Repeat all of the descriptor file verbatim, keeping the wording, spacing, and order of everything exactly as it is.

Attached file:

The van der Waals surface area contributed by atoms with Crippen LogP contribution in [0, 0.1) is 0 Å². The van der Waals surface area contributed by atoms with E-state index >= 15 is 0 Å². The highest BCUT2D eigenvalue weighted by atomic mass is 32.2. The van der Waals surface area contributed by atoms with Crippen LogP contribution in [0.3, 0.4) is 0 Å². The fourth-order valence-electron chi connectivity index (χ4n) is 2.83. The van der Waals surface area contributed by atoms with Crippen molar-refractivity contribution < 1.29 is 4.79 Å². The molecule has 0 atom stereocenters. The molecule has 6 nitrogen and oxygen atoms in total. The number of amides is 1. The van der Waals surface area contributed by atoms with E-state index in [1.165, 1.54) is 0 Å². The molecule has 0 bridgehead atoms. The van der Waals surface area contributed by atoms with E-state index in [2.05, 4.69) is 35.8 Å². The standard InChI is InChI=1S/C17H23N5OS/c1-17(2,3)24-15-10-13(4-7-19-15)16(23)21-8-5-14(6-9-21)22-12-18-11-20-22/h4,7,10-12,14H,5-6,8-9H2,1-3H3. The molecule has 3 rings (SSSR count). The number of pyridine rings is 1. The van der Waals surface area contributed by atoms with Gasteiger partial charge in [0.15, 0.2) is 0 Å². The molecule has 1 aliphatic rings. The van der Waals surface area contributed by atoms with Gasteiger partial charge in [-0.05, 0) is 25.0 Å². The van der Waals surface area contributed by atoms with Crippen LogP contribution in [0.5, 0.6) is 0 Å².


The van der Waals surface area contributed by atoms with Crippen LogP contribution in [0, 0.1) is 0 Å². The van der Waals surface area contributed by atoms with E-state index >= 15 is 0 Å². The highest BCUT2D eigenvalue weighted by atomic mass is 32.2. The van der Waals surface area contributed by atoms with Crippen LogP contribution in [0.3, 0.4) is 0 Å². The fourth-order valence-electron chi connectivity index (χ4n) is 2.83. The van der Waals surface area contributed by atoms with Crippen molar-refractivity contribution < 1.29 is 4.79 Å². The molecule has 0 atom stereocenters. The molecule has 6 nitrogen and oxygen atoms in total. The number of amides is 1. The van der Waals surface area contributed by atoms with E-state index in [1.165, 1.54) is 0 Å². The molecule has 0 bridgehead atoms. The van der Waals surface area contributed by atoms with E-state index in [2.05, 4.69) is 35.8 Å². The standard InChI is InChI=1S/C17H23N5OS/c1-17(2,3)24-15-10-13(4-7-19-15)16(23)21-8-5-14(6-9-21)22-12-18-11-20-22/h4,7,10-12,14H,5-6,8-9H2,1-3H3. The molecule has 3 rings (SSSR count). The number of pyridine rings is 1. The van der Waals surface area contributed by atoms with Gasteiger partial charge in [0.15, 0.2) is 0 Å². The molecule has 1 aliphatic rings. The van der Waals surface area contributed by atoms with Gasteiger partial charge in [-0.05, 0) is 25.0 Å². The van der Waals surface area contributed by atoms with Crippen LogP contribution in [0.5, 0.6) is 0 Å².